I hope that by exposing teachers to gratitude practice that we end up with a society where gratitude becomes the go-to practice prescribed by psychologists and that more families will come in contact with this life-changing skill. I hope that teachers will teach kids about gratitude as those kids will be more resilient because of it.

Here are three quick things every educator needs to know about gratitude.

More Engaged Thinking with Gratitude

Twenty years of research into gratitude and its pertinence to education by Tasmanian professor Kerry Howells has led her to the conclusion that gratitude practice results in significantly more engaged listening and increased retention of information.

Howells discovered that the words ‘thank’ and ‘think’ come from the same root word ‘thonc’.

“If we thank while we think, we think in a more engaged way.”

Prof Kerry Howells

Prof Howells recommends that educators start to allow students some time for internal preparation, such as reflecting on an aspect of the subject they could be grateful for, prior to learning and believes the research shows that this is time very well spent.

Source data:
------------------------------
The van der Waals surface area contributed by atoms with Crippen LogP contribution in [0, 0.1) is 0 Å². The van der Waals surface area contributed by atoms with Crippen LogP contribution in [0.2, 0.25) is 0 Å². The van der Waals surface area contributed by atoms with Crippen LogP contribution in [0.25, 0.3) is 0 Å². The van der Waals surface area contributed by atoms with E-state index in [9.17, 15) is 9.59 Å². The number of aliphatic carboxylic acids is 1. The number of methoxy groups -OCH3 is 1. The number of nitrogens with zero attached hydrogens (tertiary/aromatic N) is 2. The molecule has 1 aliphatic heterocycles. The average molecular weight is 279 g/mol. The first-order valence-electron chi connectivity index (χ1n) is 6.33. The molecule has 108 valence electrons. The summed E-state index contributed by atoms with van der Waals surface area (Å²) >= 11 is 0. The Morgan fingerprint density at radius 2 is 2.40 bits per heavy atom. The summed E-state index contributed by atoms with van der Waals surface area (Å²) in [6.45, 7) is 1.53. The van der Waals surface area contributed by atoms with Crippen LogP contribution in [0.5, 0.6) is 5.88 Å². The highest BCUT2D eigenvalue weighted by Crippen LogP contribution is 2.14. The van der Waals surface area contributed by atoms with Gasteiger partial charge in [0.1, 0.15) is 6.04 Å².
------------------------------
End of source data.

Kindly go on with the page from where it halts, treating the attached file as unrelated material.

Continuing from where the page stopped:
Gratitude is Calming

According to Prof Robert Emmons, who has researched gratitude for over 30 years, it only takes a month of gratitude practice to reduce the stress hormone cortisol by 23%. There are numerous studies that support his finding, showing, again and again, that gratitude is the perfect ‘de-stress’ medicine.

These days, as someone who has practiced gratitude for a long time, I can bring my stress level down from a 10 to a 2 in about a minute – simply by practicing gratitude. Even after years of practice I’m still stunned by how quickly and how effectively gratitude practice can change how I experience every day.